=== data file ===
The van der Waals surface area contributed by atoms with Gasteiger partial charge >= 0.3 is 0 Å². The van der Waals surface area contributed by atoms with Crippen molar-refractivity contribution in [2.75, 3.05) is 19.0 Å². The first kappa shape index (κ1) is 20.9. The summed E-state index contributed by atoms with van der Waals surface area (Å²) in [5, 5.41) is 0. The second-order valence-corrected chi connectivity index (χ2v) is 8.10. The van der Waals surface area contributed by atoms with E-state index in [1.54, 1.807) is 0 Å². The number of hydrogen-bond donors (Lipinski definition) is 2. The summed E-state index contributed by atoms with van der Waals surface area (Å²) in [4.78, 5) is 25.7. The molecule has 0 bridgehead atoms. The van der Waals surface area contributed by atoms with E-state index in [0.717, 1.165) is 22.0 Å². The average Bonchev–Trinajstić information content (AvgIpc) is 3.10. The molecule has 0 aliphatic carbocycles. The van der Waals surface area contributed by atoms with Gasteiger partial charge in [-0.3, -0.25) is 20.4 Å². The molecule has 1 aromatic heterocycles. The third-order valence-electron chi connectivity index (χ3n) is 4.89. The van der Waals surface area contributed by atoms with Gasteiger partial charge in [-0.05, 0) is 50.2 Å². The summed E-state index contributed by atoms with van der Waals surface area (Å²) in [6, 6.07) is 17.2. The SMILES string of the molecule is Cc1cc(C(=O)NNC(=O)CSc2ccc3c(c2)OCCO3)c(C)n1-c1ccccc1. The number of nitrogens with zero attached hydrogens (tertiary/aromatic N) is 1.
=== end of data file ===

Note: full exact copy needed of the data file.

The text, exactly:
The van der Waals surface area contributed by atoms with Gasteiger partial charge >= 0.3 is 0 Å². The van der Waals surface area contributed by atoms with Crippen molar-refractivity contribution in [2.75, 3.05) is 19.0 Å². The first kappa shape index (κ1) is 20.9. The summed E-state index contributed by atoms with van der Waals surface area (Å²) in [5, 5.41) is 0. The second-order valence-corrected chi connectivity index (χ2v) is 8.10. The van der Waals surface area contributed by atoms with E-state index in [1.54, 1.807) is 0 Å². The number of hydrogen-bond donors (Lipinski definition) is 2. The summed E-state index contributed by atoms with van der Waals surface area (Å²) in [4.78, 5) is 25.7. The molecule has 0 bridgehead atoms. The van der Waals surface area contributed by atoms with E-state index in [0.717, 1.165) is 22.0 Å². The average Bonchev–Trinajstić information content (AvgIpc) is 3.10. The molecule has 0 aliphatic carbocycles. The van der Waals surface area contributed by atoms with Gasteiger partial charge in [-0.3, -0.25) is 20.4 Å². The molecule has 1 aromatic heterocycles. The third-order valence-electron chi connectivity index (χ3n) is 4.89. The van der Waals surface area contributed by atoms with Gasteiger partial charge in [-0.05, 0) is 50.2 Å². The summed E-state index contributed by atoms with van der Waals surface area (Å²) in [6, 6.07) is 17.2. The SMILES string of the molecule is Cc1cc(C(=O)NNC(=O)CSc2ccc3c(c2)OCCO3)c(C)n1-c1ccccc1. The number of nitrogens with zero attached hydrogens (tertiary/aromatic N) is 1.